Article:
Alone in the Dark Illumination is an Enlightening Protagonist for Steam Refunds

We previewed Atari’s Alone in the Dark Illumination way back in January when it was in an unfinished Beta state (see video below) with promises that the game would improve before hitting its full release this week. Well, sadly things haven’t gone to plan and what consumers are faced with is a prime example of why Steam refunds are the greatest idea since sliced dread. What’s perhaps telling is how the game is currently lacking any proper reviews aside from Jim Sterling’s 1/10 solitary opinion on Metacritic and the fact that for a new game it’s already sporting a 15% price cut before leaving the gate during the Steam summer sale.

Perhaps Atari ran out of budget to fully realise their game, but the bottom line is rather than ditch what is effectively gaming trash, they’ve decided to put Steam’s new refunds policy through its paces because frankly, Alone in the Dark Illumination is the kind of game you’d be hard pushed to get anyone to play for free let alone pay for. It’s an awful piece of software that laughs in the face of anyone who loves the series and is willing to overlook a few flaws. It basks in its own rubbish and is simply not worth the time of day due to inherent poor gameplay, lack of details, story, performance and any polish expected from a release in today’s overflowing market of releases vying for attention. It’s a shame having a series that was once on par with Resident Evil be dragged through the mud like this but this is a reality and warning to any developers who release games like this outside of what’s expected from Early Access. In under two hours, heck in minutes it’s quite clear Alone in the Dark Illumination isn’t very good and simply reinforces that games need to be sampled before any cash is put down. Unfortunately, Atari attempted to grab some early coin with a pre-order access to the Beta which we’ll assume means those people who succumbed won’t benefit from any refund unfortunately. We really hoped back in January that somewhere the game could be turned into something more than what it is today. Sadly that hasn’t happened, so praise the heavens refunds are now a positive reality and that other developers should take note that if they attempt to release trash they aren’t going to sucker anyone into buying their products without users genuinely wanting a refund and getting one if they don’t like it. The bar has been raised.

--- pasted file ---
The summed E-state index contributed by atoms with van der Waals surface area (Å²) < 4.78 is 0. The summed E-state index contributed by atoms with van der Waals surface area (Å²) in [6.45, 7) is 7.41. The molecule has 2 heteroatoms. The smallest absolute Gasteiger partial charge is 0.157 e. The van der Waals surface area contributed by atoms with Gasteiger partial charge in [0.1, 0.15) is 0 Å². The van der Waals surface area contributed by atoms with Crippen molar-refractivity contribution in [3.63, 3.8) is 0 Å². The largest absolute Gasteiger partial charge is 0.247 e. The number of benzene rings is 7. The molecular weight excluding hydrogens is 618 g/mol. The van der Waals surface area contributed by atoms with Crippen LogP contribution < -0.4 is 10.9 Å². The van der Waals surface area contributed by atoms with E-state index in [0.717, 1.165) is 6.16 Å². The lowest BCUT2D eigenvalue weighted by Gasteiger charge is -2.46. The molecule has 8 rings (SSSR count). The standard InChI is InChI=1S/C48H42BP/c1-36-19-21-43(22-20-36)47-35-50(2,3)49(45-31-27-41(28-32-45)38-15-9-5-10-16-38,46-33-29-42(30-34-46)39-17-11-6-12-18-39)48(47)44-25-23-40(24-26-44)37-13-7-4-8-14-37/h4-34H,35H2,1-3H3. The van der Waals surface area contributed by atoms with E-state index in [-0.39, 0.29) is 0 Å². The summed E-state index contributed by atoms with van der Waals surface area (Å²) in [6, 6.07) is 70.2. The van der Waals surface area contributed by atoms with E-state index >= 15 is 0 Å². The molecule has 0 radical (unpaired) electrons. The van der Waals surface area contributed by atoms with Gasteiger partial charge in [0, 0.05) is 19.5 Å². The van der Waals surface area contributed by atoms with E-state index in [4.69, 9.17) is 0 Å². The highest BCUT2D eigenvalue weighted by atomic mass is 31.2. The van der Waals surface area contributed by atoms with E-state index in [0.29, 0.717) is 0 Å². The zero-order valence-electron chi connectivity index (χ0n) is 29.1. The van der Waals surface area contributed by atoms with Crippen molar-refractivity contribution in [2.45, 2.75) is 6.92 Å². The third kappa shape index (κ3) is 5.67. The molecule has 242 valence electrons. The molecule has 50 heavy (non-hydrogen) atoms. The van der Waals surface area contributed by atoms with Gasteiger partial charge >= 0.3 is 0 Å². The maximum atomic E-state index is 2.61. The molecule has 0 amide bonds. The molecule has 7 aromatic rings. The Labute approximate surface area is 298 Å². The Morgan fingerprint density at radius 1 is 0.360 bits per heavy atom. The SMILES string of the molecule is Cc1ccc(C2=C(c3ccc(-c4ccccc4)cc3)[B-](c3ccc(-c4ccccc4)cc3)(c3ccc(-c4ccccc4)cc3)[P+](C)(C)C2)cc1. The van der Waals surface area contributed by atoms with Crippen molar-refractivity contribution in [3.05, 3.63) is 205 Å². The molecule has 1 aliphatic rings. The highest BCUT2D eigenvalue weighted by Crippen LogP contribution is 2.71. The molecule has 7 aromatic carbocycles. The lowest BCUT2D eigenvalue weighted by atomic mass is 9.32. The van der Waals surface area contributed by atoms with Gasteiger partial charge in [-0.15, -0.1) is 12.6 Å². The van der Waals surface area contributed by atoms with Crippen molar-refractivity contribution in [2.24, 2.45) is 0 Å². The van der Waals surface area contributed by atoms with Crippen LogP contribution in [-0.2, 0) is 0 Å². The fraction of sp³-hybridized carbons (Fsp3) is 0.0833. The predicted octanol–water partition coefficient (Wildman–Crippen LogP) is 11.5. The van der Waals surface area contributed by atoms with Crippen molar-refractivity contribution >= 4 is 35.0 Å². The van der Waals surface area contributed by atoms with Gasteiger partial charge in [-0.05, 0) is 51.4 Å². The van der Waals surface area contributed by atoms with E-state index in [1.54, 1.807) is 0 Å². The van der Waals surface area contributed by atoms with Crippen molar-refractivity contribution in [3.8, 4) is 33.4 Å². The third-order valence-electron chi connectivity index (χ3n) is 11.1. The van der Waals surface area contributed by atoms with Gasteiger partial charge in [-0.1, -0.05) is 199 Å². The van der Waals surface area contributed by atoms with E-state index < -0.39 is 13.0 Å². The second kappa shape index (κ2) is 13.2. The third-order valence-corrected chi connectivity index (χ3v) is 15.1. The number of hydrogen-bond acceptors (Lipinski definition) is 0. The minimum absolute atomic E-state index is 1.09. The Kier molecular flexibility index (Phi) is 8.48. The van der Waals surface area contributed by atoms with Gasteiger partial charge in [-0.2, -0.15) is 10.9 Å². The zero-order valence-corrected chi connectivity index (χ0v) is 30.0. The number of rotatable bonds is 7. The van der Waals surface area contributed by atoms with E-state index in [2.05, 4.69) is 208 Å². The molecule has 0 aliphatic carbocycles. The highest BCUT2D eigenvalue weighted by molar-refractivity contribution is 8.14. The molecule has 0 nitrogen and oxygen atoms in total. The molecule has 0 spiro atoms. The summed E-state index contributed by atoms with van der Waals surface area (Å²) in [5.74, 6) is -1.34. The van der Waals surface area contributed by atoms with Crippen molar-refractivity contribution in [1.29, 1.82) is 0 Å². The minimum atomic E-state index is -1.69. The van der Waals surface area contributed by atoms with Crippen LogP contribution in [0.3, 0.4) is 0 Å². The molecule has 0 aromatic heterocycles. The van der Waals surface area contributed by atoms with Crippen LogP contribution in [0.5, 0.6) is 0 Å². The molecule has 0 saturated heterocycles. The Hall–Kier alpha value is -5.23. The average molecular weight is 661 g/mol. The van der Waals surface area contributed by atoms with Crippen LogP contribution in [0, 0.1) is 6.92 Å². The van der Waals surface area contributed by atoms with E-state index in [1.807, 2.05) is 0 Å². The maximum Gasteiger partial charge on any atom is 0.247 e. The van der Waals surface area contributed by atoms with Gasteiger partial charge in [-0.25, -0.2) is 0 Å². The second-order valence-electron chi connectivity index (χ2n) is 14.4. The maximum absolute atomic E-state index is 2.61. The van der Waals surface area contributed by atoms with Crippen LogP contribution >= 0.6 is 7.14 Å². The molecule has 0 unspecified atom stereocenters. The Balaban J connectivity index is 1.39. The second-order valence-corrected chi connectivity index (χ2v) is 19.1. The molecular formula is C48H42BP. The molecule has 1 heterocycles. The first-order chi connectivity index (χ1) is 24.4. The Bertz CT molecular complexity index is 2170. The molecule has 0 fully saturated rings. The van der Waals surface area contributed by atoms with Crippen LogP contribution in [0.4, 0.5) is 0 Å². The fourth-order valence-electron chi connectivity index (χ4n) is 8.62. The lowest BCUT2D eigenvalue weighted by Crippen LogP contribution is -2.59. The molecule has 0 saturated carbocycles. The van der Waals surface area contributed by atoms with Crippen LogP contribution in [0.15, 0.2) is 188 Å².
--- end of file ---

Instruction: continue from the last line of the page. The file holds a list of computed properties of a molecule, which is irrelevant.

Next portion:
Written by: Robert Cram

Robert Cram has hundreds of video game reviews and thousands of articles under his belt. He aims to remain objective and fair in his analysis. With years of experience, feels his gaming opinions are valid and worth sharing. Agreement is entirely optional.